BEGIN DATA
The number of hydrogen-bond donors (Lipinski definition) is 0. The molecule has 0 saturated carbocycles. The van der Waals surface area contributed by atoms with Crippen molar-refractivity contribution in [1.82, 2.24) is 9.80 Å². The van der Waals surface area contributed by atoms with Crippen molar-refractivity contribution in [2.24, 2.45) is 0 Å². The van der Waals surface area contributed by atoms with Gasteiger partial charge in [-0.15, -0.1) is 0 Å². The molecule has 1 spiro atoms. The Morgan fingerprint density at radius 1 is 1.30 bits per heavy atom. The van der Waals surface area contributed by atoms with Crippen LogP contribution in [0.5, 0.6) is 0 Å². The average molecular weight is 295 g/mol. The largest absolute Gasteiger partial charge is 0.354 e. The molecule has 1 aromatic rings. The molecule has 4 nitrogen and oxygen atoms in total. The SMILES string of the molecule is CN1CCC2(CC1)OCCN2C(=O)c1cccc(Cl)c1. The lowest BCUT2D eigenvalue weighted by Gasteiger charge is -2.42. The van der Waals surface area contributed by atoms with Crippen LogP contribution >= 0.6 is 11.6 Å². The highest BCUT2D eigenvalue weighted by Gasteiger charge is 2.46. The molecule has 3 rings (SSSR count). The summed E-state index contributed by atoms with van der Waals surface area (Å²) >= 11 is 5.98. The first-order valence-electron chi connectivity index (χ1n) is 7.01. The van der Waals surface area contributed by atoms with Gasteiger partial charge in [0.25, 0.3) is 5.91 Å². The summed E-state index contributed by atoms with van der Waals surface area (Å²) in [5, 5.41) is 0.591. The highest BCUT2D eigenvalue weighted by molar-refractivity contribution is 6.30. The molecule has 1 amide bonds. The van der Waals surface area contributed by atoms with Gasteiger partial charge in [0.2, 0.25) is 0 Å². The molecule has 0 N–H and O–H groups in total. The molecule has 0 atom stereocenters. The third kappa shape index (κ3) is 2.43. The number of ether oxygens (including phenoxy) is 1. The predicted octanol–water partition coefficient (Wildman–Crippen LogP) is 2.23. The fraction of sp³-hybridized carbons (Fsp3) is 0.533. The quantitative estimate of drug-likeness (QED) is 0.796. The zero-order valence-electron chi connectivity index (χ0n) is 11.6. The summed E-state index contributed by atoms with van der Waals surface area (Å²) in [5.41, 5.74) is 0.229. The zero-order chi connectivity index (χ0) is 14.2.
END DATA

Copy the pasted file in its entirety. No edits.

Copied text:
The number of hydrogen-bond donors (Lipinski definition) is 0. The molecule has 0 saturated carbocycles. The van der Waals surface area contributed by atoms with Crippen molar-refractivity contribution in [1.82, 2.24) is 9.80 Å². The van der Waals surface area contributed by atoms with Crippen molar-refractivity contribution in [2.24, 2.45) is 0 Å². The van der Waals surface area contributed by atoms with Gasteiger partial charge in [-0.15, -0.1) is 0 Å². The molecule has 1 spiro atoms. The Morgan fingerprint density at radius 1 is 1.30 bits per heavy atom. The van der Waals surface area contributed by atoms with Crippen LogP contribution in [0.5, 0.6) is 0 Å². The average molecular weight is 295 g/mol. The largest absolute Gasteiger partial charge is 0.354 e. The molecule has 1 aromatic rings. The molecule has 4 nitrogen and oxygen atoms in total. The SMILES string of the molecule is CN1CCC2(CC1)OCCN2C(=O)c1cccc(Cl)c1. The lowest BCUT2D eigenvalue weighted by Gasteiger charge is -2.42. The van der Waals surface area contributed by atoms with Crippen LogP contribution >= 0.6 is 11.6 Å². The highest BCUT2D eigenvalue weighted by Gasteiger charge is 2.46. The molecule has 3 rings (SSSR count). The summed E-state index contributed by atoms with van der Waals surface area (Å²) >= 11 is 5.98. The first-order valence-electron chi connectivity index (χ1n) is 7.01. The van der Waals surface area contributed by atoms with Gasteiger partial charge in [0.25, 0.3) is 5.91 Å². The summed E-state index contributed by atoms with van der Waals surface area (Å²) in [5, 5.41) is 0.591. The highest BCUT2D eigenvalue weighted by molar-refractivity contribution is 6.30. The molecule has 1 amide bonds. The van der Waals surface area contributed by atoms with Gasteiger partial charge in [0.2, 0.25) is 0 Å². The molecule has 0 N–H and O–H groups in total. The molecule has 0 atom stereocenters. The third kappa shape index (κ3) is 2.43. The number of ether oxygens (including phenoxy) is 1. The predicted octanol–water partition coefficient (Wildman–Crippen LogP) is 2.23. The fraction of sp³-hybridized carbons (Fsp3) is 0.533. The quantitative estimate of drug-likeness (QED) is 0.796. The zero-order valence-electron chi connectivity index (χ0n) is 11.6. The summed E-state index contributed by atoms with van der Waals surface area (Å²) in [5.41, 5.74) is 0.229. The zero-order chi connectivity index (χ0) is 14.2.